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After violent protest at L.A. synagogue, city needs new rules – The Forward

After violent protest at L.A. synagogue, city needs new rules – The Forward

After violent protest at L.A. synagogue, city needs new rules – The Forward

Does the Los Angeles Police Department watch the news? Does the Los Angeles Mayor’s Office follow social networks? Does anyone in charge of keeping Los Angeles safe know there’s a war in the Middle East?

When Protesters gathered at the Adas Shalom synagogue. In the city’s Pico-Robertson neighborhood last Sunday, it turned into an entirely predictable riot: with fights, tackles, bear spray and mace, throwing objects and nasty insults. We can only be grateful that the violence that resulted left no one seriously injured or dead.

I have no doubt that next time we won’t be so lucky.

Congratulations to Los Angeles Mayor Karen Bass. for his announcement on Monday that the city examine the rules governing demonstrations, including “looking at people wearing masks at protests.”

But as you peruse and look, I have a question: Why are people allowed to gather and harass others outside their place of worship?

Why can’t the Los Angeles Police Department, when it had several days of advance warning, have a plan to keep protesters away from a place of worship and deploy sufficient forces to keep protesters and counterprotesters separated?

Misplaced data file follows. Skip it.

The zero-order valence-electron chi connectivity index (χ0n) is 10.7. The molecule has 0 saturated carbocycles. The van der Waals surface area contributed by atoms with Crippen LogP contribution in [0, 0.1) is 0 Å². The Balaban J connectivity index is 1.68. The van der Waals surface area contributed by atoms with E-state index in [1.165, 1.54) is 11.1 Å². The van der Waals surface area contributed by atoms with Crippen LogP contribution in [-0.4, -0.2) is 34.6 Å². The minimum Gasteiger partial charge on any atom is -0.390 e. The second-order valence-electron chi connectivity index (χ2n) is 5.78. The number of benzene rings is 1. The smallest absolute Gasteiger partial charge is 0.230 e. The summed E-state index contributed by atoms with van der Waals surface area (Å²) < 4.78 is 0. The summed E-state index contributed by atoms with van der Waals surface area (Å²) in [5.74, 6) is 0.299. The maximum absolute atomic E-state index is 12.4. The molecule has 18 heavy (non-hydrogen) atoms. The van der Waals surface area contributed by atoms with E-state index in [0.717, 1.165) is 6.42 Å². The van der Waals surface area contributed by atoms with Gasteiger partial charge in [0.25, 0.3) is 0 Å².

“A mega Zionist real estate event will be held in Los Angeles this week,” said one instagram post from the group Code Pink on Friday, two days before the protest targeted a briefing on the sale of homes and land in Israel, and a property in the West Bank was offered for sale. “Bring flags, signs and megaphones. There is no peace on stolen lands.” That same day, a call from the Palestinian Youth Movement for protesters to converge on Adas Shalom began appearing on X and Facebook.

When Sunday arrived, there were already dozens of comments on that post and others. In recent months in Los Angeles, violence has accompanied protests and counter protests at UCLA and at USC. Protesters closed Highway 110 through downtown and there was an anti-Israel camp. in front of the town hall that the Los Angeles police had to be called to clarify it. So it’s hard to understand why city officials before Sunday would take what was essentially a wait-and-see approach.

The nature of all these protests is to maximize virality. The outrage algorithms at Instagram, X, and Facebook are willing accomplices. The louder you shout, the more comments and likes.

It is a waste of space to berate the protesters themselves, who were not there to draw attention to the suffering of Gaza, but to protest legal land sales in a foreign country. (They then returned to their homes built on land (I shouldn’t have to point this out) that was illegally taken from the Native Americans.)

The First Amendment protects your right to protest. But that right is subject to reasonable restrictions on the time, place and form of protest.